What does future leadership in post-COVID-19 world look like? Jacqueline Novogratz has a suggestion.
“Be the change you wish to see in the world,” may or may not have been exclaimed by Mahatma Gandhi. However, that is the takeaway I got from listening to Jacqueline Novogratz. Jacqueline is the founder and CEO of the impact investment fund named Acumen. She was interviewed by the CEO of IKEA Foundation, Per Heggenes, about future leadership.
In many ways the COVID-19 crisis has shown that as a human race we can do better. As Jacqueline put it: “Discomfort is a proxy for progress.” We can already see the change within ourselves and in our communities.
Due to drastic lockdowns, we were cut-off from our usual communities and activities. Therefore, we have had time to think and to re-value our lives. The massive global support for Black Lives Matter campaign is an example of this.
Furthermore, the capitalistic model based on excessive consumerism had already started to change.
We had become more aware and conscious of wider social and environmental impacts of business activities. And, putting our money into companies that are more aligned with our values was already making a positive impact in the world.
However, on a bigger scale, are companies really ready for this new way of doing business to achieve success and growth?
In a rapidly changing, but increasingly complex world, what does a future-proofed business look like? What models do we have for this more conscious, stakeholder-inclusive, and environmentally-aware capitalism? What does the leadership in this new breed of companies entail?
Jacqueline suggests that the new business models are still to be developed, but she has a clear message for the leaders.
The future leadership according is about practices (rather than principles which would be very much easier to agree upon but less so to act upon). We can all adopt these practices regardless what our roles are in the society.
Future Leadership requires us to become:
- Deep listeners who are willing to understand not just physical needs but emotional needs. If you truly are heard, you become understood at the deepest levels, you become important and strengthened, and even feel loved. Listening fully and enquiring instead of trying to convert or change means that the true transformation is possible.
- Audacious to stand up and speak up. With this audacity comes courage to work within the systems to create institutional and effective partnerships outside the box. Falling into the old, disserving ways of blaming or apathy can be left behind.
- Humble to admit own weaknesses, mistakes and failures. Humility creates vulnerability that opens up powerful collaborations through complementing each other’s talents and shortcomings. In effect, the mutual ‘North Star’ of shared values provides a strong foundation for partnerships.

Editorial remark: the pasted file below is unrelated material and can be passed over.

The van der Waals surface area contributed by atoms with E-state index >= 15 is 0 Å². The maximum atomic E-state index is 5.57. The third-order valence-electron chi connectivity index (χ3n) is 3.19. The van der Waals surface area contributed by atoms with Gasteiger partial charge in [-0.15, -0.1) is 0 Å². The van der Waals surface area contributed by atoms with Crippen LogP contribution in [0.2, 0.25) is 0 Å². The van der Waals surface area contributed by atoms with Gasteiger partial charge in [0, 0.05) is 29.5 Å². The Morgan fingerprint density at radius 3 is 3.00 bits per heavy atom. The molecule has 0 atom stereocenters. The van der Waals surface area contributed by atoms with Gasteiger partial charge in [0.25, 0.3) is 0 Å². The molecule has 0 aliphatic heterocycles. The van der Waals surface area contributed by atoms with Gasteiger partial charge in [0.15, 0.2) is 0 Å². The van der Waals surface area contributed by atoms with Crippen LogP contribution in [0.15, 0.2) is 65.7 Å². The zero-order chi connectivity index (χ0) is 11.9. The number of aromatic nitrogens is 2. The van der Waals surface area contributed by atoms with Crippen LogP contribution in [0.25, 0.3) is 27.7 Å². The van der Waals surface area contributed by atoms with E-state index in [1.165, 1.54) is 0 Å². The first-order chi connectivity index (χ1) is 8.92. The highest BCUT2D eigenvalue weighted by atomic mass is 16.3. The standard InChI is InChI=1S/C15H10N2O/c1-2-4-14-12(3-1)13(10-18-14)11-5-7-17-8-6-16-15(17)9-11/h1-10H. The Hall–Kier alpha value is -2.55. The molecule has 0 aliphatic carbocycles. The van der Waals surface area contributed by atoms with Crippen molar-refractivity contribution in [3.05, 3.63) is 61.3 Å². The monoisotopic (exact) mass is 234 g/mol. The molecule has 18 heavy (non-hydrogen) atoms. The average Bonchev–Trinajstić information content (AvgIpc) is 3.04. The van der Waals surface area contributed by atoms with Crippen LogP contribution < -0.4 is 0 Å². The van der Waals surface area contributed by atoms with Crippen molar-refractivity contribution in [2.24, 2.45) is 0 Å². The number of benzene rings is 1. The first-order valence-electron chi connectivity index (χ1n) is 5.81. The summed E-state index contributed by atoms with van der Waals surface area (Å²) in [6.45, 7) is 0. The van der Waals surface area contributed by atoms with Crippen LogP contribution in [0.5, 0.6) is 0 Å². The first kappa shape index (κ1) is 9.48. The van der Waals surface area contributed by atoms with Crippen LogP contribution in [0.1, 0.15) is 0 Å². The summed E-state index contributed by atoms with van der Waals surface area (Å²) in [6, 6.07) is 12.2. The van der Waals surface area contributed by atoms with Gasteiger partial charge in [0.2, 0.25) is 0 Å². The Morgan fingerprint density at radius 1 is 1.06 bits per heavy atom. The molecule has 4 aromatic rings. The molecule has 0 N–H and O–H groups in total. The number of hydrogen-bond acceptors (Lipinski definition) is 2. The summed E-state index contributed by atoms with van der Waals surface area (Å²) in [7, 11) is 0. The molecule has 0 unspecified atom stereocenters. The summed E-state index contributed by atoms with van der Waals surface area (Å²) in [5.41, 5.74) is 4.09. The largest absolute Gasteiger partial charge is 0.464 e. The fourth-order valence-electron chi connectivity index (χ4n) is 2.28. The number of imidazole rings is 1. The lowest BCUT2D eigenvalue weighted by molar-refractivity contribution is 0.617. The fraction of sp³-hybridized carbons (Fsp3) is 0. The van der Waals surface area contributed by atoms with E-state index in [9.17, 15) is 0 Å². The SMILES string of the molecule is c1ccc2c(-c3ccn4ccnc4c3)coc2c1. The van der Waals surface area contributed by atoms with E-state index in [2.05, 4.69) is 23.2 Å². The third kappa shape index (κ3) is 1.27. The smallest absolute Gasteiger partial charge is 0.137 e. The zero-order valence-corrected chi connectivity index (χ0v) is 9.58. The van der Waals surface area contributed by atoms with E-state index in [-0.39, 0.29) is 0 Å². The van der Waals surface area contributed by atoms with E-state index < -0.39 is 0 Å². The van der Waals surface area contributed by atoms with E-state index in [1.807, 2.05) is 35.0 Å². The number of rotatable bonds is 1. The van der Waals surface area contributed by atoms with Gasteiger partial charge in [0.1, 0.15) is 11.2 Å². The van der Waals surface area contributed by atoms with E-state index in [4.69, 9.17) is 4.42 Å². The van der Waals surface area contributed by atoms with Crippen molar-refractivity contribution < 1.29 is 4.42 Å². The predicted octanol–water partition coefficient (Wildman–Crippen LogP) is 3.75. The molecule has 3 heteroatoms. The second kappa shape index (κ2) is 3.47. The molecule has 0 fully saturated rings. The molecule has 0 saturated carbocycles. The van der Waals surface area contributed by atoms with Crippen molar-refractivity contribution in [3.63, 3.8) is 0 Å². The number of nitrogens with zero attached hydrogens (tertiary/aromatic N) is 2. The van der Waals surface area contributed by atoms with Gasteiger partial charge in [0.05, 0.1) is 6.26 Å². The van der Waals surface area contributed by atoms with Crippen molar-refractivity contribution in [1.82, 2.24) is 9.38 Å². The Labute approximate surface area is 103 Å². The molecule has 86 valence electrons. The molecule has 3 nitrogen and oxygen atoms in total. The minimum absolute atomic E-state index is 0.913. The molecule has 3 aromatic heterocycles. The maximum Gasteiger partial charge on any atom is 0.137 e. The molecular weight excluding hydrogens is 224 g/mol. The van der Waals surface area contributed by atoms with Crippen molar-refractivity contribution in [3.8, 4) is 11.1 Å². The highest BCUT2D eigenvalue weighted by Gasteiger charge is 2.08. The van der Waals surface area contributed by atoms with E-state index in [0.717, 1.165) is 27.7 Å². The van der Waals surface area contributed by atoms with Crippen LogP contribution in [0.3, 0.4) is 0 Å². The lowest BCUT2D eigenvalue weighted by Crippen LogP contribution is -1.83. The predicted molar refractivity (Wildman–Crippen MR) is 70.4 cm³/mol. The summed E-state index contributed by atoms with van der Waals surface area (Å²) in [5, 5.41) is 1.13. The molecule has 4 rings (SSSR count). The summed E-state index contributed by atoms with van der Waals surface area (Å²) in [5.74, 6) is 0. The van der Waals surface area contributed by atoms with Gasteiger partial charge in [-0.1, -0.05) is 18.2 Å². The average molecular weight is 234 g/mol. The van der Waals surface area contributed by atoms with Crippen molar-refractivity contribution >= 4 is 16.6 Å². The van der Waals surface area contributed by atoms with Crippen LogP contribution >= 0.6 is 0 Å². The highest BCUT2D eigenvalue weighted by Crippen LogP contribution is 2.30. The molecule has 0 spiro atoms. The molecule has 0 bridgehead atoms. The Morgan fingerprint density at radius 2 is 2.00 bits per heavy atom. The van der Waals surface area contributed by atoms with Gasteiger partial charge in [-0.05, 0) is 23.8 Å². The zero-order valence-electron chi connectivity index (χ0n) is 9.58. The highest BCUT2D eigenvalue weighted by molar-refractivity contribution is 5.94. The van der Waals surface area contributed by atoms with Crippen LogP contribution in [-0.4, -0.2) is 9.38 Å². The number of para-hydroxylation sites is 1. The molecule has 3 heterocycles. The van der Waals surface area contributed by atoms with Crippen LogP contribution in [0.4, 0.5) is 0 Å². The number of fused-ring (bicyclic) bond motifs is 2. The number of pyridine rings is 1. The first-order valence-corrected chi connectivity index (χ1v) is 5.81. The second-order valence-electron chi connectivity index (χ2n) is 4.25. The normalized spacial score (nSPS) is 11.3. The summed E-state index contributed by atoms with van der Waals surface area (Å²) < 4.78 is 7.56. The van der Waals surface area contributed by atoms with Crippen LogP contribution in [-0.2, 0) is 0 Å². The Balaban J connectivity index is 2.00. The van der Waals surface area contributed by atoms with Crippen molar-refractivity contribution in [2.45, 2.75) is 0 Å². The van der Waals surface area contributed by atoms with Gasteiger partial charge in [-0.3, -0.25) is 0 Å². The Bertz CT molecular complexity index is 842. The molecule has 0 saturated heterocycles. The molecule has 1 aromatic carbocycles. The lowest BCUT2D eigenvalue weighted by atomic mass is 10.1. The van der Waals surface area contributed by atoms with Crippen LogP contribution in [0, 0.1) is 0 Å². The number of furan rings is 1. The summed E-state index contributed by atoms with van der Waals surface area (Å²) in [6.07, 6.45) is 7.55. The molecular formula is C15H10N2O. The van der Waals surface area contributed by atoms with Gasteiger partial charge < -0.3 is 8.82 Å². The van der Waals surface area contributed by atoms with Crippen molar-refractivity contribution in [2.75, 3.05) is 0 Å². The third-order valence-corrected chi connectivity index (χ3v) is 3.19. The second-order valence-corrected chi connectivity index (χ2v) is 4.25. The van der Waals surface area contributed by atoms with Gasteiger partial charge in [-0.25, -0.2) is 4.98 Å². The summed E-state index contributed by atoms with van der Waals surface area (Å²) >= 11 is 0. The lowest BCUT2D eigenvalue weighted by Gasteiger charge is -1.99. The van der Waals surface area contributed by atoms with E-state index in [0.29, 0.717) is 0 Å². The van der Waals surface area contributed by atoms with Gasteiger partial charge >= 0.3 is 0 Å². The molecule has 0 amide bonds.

Partnerships and moral imagination
The success for these companies practicing new leaderships skills for the future lies on one hand in partnerships, and on the other, in moral imagination. As Jacqueline commented on the reasons why the United Nations’ Sustainable Development Goal 7, Affordable and Clean Energy, has been so slow to progress:
In 2007, there were still 1.5 billion people without access to electricity. The traditional markets and investors did not see the opportunity to invest in these markets. And unfortunately, some well-meaning charities gave electricity for free without realising that they also took away people’s ability to make their own choices with dignity.
Acumen—that has invested $130M in 136 companies and impacted over 300 Million low-income people—partnered four years ago with the IKEA Foundation to tackle energy poverty. By funding mini-grid and off-grid projects, they have not only given energy for homes but also provided livelihoods for the poorest communities.
They are also working with scalable social entrepreneurs that want to make a bigger impact in Eastern Africa. The deadline for the applications is 8.6.2021 and the application form can be found here.
This new ‘frontier capital’ allows organisations at the early stages to fundraise for further capital. It has encouraged new ecosystems of success, talent and partnership to be created.
But, there is a great need for more investors seeing the opportunities of patient capital in a rapidly changing world.
The role of consumers and governements?
Businesses and investors have a strong role to play. But what are the roles of governments or consumers?
If we take the energy poverty again as an example, despite the efforts of patient capital investment and social enterprise solutions, there are still people in the world who cannot afford the 5 cent per day cost of solar power.
The state aid and governmental subsidies can easily solve that problem if there is moral will. They can also create enabling ecosystems where businesses can not only survive but thrive.
As consumers, we can all continue to put pressure on governments. and also, we can lead with our purses and wallets, buying things that align with our vision for better world whether it is renewable energy or sustainable coffee or chocolate.
But, what if we cannot yet afford that? Then, Jacqueline encourages: “Talk about it and think about the ways in which you can give more to the world than you take from it.” After all, we have creativity and ability to take action!
In Jacqueline’s words: